Many of the soldiers found themselves in combat. The brigade awarded 56 Combat Action Badges for soldiers who engaged with enemy forces. It also doled out nearly 2,000 Army Commendation Medals and Army Achievement Medals with combat "C" device, indicating the awards came in a combat environment, the brigade said. The brigade officials did not detail the actions that earned soldiers' combat awards, including what enemies they encountered. They did say nearly all of awards were for incidents that occurred in either Syria or Iraq.

The brigade sent troops into Syria shortly after arriving, Bagwell said. It was tasked with sending a Bradley Fighting Vehicle platoon into Syria as the Pentagon looked to bolster security at the oil fields in the eastern portion of the country that it had been tasked to hold. Additional 30th Brigade troops would later work to secure convoys ferrying troops and supplies between Iraq and Syria.

The soldiers were ostensibly sent to guard oil fields from ISIS fighters, but the 30th Brigade troops found themselves in unusual circumstances in which American and Russian troops often interacted.

“Everyone was flying flags — you know you’ve got the Turkish flags on Turkish vehicles, Syrian flags, Russian flags, American flags,” Bagwell said.

The vast majority of interactions with the Russians and others operating in eastern Syria were professional, he said. Occasionally, they were tense.

In one encounter, Bagwell recalled, 30th Brigade cavalry troops escorted a supply convoy that came upon mines laid in the road, halting their convoy.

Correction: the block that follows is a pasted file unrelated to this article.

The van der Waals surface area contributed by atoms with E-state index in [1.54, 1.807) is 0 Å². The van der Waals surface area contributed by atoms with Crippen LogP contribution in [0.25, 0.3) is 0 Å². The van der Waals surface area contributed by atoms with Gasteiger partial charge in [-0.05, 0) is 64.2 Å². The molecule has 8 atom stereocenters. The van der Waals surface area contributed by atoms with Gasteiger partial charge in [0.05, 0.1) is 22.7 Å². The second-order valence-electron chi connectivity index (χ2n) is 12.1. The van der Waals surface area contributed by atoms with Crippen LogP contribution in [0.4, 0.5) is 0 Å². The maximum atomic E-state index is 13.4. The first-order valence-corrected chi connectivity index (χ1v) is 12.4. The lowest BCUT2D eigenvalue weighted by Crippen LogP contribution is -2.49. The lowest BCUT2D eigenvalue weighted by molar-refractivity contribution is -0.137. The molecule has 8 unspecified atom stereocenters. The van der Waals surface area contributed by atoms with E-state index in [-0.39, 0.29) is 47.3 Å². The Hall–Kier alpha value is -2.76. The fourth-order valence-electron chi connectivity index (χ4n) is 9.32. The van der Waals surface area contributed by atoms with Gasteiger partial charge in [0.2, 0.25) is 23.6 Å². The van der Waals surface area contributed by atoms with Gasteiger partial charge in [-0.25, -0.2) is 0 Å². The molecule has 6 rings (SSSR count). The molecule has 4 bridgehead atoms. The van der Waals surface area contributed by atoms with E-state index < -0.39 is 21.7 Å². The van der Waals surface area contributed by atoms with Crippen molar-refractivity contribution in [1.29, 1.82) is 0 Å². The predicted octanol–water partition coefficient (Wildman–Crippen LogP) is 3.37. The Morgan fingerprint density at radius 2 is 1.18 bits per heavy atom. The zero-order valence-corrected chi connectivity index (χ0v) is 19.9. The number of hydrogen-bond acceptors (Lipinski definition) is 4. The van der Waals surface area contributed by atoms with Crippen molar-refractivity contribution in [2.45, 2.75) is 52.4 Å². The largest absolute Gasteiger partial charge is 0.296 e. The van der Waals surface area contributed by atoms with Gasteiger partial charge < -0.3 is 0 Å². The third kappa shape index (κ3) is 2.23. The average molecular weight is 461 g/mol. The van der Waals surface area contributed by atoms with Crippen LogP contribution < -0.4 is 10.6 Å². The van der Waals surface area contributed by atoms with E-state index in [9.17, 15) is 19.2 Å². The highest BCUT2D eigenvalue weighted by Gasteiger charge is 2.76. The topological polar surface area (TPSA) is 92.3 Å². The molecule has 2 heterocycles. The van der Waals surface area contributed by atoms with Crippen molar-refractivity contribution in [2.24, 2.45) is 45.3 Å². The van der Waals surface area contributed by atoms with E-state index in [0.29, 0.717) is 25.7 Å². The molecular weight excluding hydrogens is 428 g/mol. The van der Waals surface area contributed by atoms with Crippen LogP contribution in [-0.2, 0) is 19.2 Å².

“Some Russians came up, [and] there were some words exchanged,” the major said, adding each side blamed the other for attempting to control traffic. “But nothing ever approached any kind of conflict with the Russians. … Most of the time it was very conciliatory.”

The brigade faced only a single attack from ISIS. The terrorists attempted to drop a mortar on some of its troops via a small drone that fell harmlessly to the ground far from the Americans, Bagwell said.

Many of the other issues that the 30th Brigade faced could be traced to escalating tensions between the United States and Iran during their rotation. The brigade sent a battalion of soldiers to Saudi Arabia to shore up security around U.S. air defense systems deployed there after drone and missile strikes on the Saudi oil infrastructure.

Then, after the United States killed Iran’s most powerful military leader, Maj. Gen. Qassem Soleimani, in a Jan. 3, 2020, drone strike at Baghdad’s airport, the brigade’s entire response force was activated to prepare for the potential fallout, which would include an Iranian ballistic missile strike into a U.S. base in Iraq. The brigade, Bagwell said, prepared to send tanks into Iraq, moving them onto an airfield to be loaded into cargo jets, but that call never came.

Two months later, the pandemic struck the region, and the 30th Brigade’s soldiers were called to establish quarantine locations for new troops coming into Kuwait, who were required to isolate for two weeks before beginning missions in the Middle East.

Since its return to the United States in September, Morrison said his brigade has been focused on resetting and is not yet scheduled for another overseas deployment. It is now preparing to field upgraded Abrams tanks and Bradley Fighting Vehicle during the next three years.

“We’re really looking forward to that,” the colonel said. “These citizen-soldiers overcame a lot — a lot of it unexpected — during this deployment.”

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Corey Dickstein covers the military in the U.S. southeast. He joined the Stars and Stripes staff in 2015 and covered the Pentagon for more than five years. He previously covered the military for the Savannah Morning News in Georgia. Dickstein holds a journalism degree from Georgia College & State University and has been recognized with several national and regional awards for his reporting and photography. He is based in Atlanta.